The Next One?

JULIE HORBAL -- For Winnipeg Sun

, Last Updated: 8:20 AM ET

Some may say it's not easy being Derick Armstrong these days.

The 27-year-old most recent addition to the Winnipeg Blue Bombers roster having signed on Sept. 19 came into the camp lauded as the potential player to pick the team up by its collective bootstraps. Some are touting him as the man whose determination might take some pressure off legendary slotback Milt Stegall.

But that's not the worst of it.

In fact, Armstrong admits to relishing those challenges.

It is the challenge he was faced with recently that has the wide receiver wondering if Winnipeg is in fact the place for him.

After all, Armstrong spent just two weeks in Winnipeg prior to the Bombers' last bye week of the season, went home to Texas for a visit -- and returned to find flurries fluttering down on his first practice back.

"There's been nothing really to adjust to here, just that it's cold," laughs Armstrong, who -- despite spending the 2001-02 seasons in Saskatchewan -- was still shivering nearly ten minutes after returning to the warmth of the Blue locker room last week.

"I wasn't expecting it to get this cold right away. I have to adjust to the cold. As far as playing, if you can play good, you can play good anywhere."

That go-to attitude is something the former Houston Texans receiver was hailed for when the Winnipeg organization hunted him down and plucked him from the aftermath of NFL cuts last month, depositing him in the home of the Blue and Gold -- a place which has been frigid in more ways than one of late.

When Armstrong arrived, the Bombers were knee-high in both injuries and insults and something -- or someone -- needed to make a big impact. Fast.

And though turning around the less-than-optimal season was not left solely in the hands of Armstrong, the new kid on the block - who not only had an immense chemistry with current Bombers QB Kevin Glenn in Saskatchewan four years ago, but also earned praises as an under-the-radar guy in Texas - was facing some major pressure to be the cog which transformed the trudging Bombers into a well-oiled machine.

A reported $7,000 per game's worth of pressure to be exact.

And that set some high expectations.

Not that Armstrong particularly minds those.

"When you're playing this sport, you're always under pressure," he says. "It's all tied together. You just come out and think about what you can do to help a team win."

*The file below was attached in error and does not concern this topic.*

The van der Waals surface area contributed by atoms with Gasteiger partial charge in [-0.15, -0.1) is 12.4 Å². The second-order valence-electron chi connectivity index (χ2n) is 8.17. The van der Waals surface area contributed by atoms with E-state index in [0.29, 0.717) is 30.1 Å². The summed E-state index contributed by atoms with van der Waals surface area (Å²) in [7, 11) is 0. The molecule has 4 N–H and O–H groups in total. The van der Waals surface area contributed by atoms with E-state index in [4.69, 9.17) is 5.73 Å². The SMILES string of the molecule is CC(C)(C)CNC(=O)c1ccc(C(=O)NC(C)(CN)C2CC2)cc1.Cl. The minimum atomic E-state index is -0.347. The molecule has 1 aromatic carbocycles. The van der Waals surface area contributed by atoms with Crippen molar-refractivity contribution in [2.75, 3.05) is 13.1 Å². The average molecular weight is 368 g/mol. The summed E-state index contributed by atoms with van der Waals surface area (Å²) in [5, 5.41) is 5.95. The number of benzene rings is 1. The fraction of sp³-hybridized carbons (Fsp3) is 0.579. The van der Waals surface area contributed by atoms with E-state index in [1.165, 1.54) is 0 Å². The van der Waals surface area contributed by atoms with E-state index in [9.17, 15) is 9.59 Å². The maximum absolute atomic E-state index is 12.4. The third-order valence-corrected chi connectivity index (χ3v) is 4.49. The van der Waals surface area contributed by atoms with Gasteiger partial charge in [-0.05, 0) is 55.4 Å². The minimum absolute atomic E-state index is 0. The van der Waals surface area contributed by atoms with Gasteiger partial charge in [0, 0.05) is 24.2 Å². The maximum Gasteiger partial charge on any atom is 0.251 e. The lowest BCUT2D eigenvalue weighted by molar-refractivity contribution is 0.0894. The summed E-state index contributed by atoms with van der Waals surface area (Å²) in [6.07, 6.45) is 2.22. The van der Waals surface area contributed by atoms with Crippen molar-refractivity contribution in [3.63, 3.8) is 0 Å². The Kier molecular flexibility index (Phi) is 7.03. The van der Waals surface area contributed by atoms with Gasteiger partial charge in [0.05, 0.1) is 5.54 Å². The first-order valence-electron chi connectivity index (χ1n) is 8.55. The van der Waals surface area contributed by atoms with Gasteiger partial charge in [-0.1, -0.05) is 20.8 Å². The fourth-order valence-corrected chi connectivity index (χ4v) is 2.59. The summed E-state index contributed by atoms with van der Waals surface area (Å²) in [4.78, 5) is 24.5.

After spending four years in the NFL Armstrong was not especially looking to make his CFL return in Winnipeg, if he was looking to return to Canada at all.

He admits the Bomber deal was a last resort that allowed him to "just have a job," but also admits there is nowhere he would rather be now that he is in town.

That pliability and pleasure to play was evident from the first day he stepped on the field and Armstrong's new teammates -- even the one his work ethic has drawn comparisons to -- are quick to express their pleasure with having such a solid and sensical guy on their side.

"He's a big-play receiver, a solid guy," says Stegall, who has now seen Armstrong through two contests. "He learns the offence pretty fast. And he's willing to do whatever he can to help this team."

When asked if Armstrong is the second coming of the almighty Milt, however, Stegall is even quicker to respond.

"Nobody can replace Milt," Stegall laughs. "I guess they're always looking for that. (But) I just want him to do what he does. There's a lot of things he does a lot better than Milt Stegall. ... He's a big guy. He can go up and get the ball. Put a smaller guy on him and he's going to make him pay for it."

The 6-foot-2, 216-pound speedster pulls balls out of mid-air and is quite the player to watch, as Stegall suggests. But, though Armstrong is greatly appreciative of the accolades his teammates are paying him, the rewards the fans and football community as a whole pay the players in Winnipeg tops his lists of reasons to play here.

"Up here they appreciate the players more as opposed to being down south," says Armstrong. "If you're not one of the big-name guys, you're just sort of out there and not really appreciated. Up here, everyone is a good player and that's the good thing about being in this organization."

The infamous football culture of Winnipeg is one that came back to Armstrong's mind during his contract talks and he admits the old desire to beat Winnipeg has fueled his desire to help Winnipeg beat anyone -- and everyone -- else in the CFL.

"When I played against them five years ago, Winnipeg was the team to beat. They were always the team for the playoffs, whereas now, they're the team tipping for the playoffs and I'm excited," he says. "It's a good ride right now, I'm enjoying myself and we're just trying to win football games. ... Wins. That's all we want. Just wins. We just want to make the playoffs and then go farther."

Though the determination Armstrong exudes is one which might not be expected of a player who was -- though he won't phrase it that way -- less than looking forward to landing in Winnipeg, Armstrong is just the kind of guy who becomes a homer wherever he goes.

And Winnipeg -- though chilly -- is now his home.

"This really was a last resort for me. But I'm here now and I'm just enjoying myself," he says. "I was excited, I was like 'Okay, this is a chance to work and have fun again,' so it ended up being a great situation for me. It's just the cold. Other than that everything else is fine. It is just cold."


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